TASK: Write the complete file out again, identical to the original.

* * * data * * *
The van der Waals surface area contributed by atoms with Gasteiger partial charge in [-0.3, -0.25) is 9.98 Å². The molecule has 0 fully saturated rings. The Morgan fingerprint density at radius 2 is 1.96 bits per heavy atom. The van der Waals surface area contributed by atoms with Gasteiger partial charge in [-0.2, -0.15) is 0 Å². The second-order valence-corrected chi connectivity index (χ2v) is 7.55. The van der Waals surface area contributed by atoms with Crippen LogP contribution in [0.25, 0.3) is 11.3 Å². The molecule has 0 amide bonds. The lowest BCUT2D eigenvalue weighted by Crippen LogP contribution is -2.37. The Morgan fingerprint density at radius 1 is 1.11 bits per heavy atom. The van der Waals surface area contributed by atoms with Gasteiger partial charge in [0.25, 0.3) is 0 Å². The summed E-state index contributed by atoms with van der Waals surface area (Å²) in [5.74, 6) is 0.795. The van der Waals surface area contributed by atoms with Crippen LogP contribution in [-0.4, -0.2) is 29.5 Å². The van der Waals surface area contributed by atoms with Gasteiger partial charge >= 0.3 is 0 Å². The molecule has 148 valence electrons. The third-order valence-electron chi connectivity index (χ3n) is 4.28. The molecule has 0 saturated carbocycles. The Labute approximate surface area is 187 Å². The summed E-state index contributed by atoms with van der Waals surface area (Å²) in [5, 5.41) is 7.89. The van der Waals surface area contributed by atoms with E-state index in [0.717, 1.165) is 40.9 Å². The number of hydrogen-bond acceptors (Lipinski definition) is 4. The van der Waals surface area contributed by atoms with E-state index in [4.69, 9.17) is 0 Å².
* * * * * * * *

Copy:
The van der Waals surface area contributed by atoms with Gasteiger partial charge in [-0.3, -0.25) is 9.98 Å². The molecule has 0 fully saturated rings. The Morgan fingerprint density at radius 2 is 1.96 bits per heavy atom. The van der Waals surface area contributed by atoms with Gasteiger partial charge in [-0.2, -0.15) is 0 Å². The second-order valence-corrected chi connectivity index (χ2v) is 7.55. The van der Waals surface area contributed by atoms with Crippen LogP contribution in [0.25, 0.3) is 11.3 Å². The molecule has 0 amide bonds. The lowest BCUT2D eigenvalue weighted by Crippen LogP contribution is -2.37. The Morgan fingerprint density at radius 1 is 1.11 bits per heavy atom. The van der Waals surface area contributed by atoms with Gasteiger partial charge in [0.25, 0.3) is 0 Å². The summed E-state index contributed by atoms with van der Waals surface area (Å²) in [5.74, 6) is 0.795. The van der Waals surface area contributed by atoms with Crippen LogP contribution in [-0.4, -0.2) is 29.5 Å². The van der Waals surface area contributed by atoms with Gasteiger partial charge >= 0.3 is 0 Å². The molecule has 148 valence electrons. The third-order valence-electron chi connectivity index (χ3n) is 4.28. The molecule has 0 saturated carbocycles. The Labute approximate surface area is 187 Å². The summed E-state index contributed by atoms with van der Waals surface area (Å²) in [5, 5.41) is 7.89. The van der Waals surface area contributed by atoms with E-state index in [0.717, 1.165) is 40.9 Å². The number of hydrogen-bond acceptors (Lipinski definition) is 4. The van der Waals surface area contributed by atoms with E-state index in [4.69, 9.17) is 0 Å².